A new panorama from NASA’s Chandra X-ray Observatory and the MeerKAT radio telescope provides a stunning view of the center of our Milky Way galaxy. It also reveals threads of superheated gas and magnetic fields, which are weaving a tapestry of energy near the supermassive black hole that resides there.
Over the course of its mission, Chandra has taken many observations of the Galactic Center. This latest expands Chandra’s high-energy view farther above and below the plane of the galaxy — that is, the disk where most of the galaxy’s stars reside — than previous imaging campaigns. In the image, we see X-rays with different energies from Chandra in different colors. These have been combined with radio data from MeerKAT, a radio telescope in South Africa.
The result is intricate to the eye and also contains a wealth of scientific information to explore. For example, researchers identified long and narrow bands of X-rays that they call “threads”. These features are bound together by thin strips of magnetic fields. One of these threads points perpendicular to the plane of the galaxy and is about 20 light-years long but only one-hundredth that size in width. (That’s about five times the distance between the Sun and the nearest star.) These threads may have formed when magnetic fields aligned in different directions, collided, and became twisted around each other in a process called magnetic reconnection. This is similar to the phenomenon that drives energetic particles away from the Sun and is responsible for the space weather that sometimes affects Earth.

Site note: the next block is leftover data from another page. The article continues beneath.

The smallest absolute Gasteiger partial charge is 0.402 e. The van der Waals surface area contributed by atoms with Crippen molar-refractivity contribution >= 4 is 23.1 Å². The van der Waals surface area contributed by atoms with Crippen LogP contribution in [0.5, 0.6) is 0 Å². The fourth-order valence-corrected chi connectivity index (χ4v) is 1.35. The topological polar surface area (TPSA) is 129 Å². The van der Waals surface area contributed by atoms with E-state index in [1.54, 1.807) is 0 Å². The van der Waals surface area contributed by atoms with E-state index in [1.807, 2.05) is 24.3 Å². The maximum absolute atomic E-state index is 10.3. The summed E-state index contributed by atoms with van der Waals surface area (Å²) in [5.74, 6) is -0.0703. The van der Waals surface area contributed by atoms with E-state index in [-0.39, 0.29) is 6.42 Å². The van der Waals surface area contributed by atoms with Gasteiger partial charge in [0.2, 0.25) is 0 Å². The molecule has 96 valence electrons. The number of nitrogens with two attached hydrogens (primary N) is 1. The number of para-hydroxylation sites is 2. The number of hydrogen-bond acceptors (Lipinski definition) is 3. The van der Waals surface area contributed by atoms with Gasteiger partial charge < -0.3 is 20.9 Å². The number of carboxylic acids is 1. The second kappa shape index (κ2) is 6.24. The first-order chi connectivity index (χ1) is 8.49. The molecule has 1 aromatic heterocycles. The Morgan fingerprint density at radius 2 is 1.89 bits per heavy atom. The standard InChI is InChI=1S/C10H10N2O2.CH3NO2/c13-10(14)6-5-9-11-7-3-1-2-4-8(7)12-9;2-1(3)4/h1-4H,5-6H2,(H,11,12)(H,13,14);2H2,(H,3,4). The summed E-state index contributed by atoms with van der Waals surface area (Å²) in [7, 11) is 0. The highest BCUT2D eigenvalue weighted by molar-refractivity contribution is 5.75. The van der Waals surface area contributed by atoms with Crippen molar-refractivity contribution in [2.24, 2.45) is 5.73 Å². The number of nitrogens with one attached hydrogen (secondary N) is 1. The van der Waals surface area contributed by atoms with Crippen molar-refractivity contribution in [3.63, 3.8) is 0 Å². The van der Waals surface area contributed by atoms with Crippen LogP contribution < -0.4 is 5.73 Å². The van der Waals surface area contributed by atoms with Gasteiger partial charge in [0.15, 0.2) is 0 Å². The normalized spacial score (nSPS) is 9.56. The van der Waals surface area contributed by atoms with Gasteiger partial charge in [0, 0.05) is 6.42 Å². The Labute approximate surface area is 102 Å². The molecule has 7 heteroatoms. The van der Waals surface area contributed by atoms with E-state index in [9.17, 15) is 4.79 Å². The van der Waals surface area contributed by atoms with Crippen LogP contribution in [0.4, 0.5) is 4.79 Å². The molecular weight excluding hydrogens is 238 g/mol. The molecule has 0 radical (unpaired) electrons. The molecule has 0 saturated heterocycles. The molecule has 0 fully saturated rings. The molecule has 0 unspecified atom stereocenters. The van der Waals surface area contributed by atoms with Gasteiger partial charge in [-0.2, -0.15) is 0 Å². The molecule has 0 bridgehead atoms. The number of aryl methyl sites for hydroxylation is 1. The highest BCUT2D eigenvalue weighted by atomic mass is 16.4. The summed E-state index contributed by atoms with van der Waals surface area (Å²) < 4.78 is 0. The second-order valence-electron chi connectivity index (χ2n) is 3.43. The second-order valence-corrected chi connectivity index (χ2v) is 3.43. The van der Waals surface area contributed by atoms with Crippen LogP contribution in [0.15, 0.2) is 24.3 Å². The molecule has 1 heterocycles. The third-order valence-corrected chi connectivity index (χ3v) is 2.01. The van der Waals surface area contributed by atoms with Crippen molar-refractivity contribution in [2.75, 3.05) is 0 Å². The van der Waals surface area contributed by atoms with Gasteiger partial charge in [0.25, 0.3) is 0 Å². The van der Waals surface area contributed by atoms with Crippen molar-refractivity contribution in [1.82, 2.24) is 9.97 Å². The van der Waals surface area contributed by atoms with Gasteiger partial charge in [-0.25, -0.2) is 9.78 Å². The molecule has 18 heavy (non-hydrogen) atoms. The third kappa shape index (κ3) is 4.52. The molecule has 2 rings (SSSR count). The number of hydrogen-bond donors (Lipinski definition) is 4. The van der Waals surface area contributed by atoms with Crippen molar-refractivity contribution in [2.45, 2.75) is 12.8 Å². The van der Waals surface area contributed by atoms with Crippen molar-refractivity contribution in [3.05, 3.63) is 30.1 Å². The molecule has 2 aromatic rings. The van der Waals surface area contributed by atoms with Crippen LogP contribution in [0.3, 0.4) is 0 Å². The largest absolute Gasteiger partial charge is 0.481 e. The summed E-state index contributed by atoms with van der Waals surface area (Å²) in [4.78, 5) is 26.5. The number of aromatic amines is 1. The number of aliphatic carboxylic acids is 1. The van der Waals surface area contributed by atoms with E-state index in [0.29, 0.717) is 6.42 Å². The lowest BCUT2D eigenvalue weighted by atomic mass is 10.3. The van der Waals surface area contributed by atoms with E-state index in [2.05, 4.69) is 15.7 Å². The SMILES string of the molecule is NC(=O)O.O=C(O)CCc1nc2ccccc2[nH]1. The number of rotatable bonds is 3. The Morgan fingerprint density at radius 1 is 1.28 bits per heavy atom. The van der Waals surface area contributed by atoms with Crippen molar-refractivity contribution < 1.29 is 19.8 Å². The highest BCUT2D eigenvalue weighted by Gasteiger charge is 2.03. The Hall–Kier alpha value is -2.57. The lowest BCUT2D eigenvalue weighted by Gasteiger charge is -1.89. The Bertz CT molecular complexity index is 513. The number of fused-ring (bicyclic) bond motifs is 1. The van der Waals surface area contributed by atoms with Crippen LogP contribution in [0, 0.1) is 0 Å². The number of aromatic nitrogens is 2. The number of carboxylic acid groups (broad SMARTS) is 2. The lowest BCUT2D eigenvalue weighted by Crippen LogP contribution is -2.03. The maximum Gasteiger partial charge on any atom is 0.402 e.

A detailed study of these threads teaches us more about the galactic space weather astronomers have witnessed throughout the region. This weather is driven by volatile phenomena such as supernova explosions, close-quartered stars blowing off hot gas, and outbursts of matter from regions near Sagittarius A*, our galaxy’s supermassive black hole.
In addition to the threads, the new panorama reveals other wonders in the Galactic Center. Researchers report large plumes of hot gas, which extend for about 700 light-years above and below the plane of the galaxy, seen here in greater detail than ever before. These plumes may represent galactic-scale outflows, analogous to the particles driven away from the Sun but on a much larger scale. The gas is likely heated by supernova explosions and many recent magnetic reconnections occurring near the center of the galaxy.
This new high-energy tapestry is a reminder how complex and compelling our Galaxy is. The paper by Q. Daniel Wang of the University of Massachusetts describing these results appears in the June issue of the Monthly Notices of the Royal Astronomical Society, and a preprint is available online. Source: chandra.harvard.edu.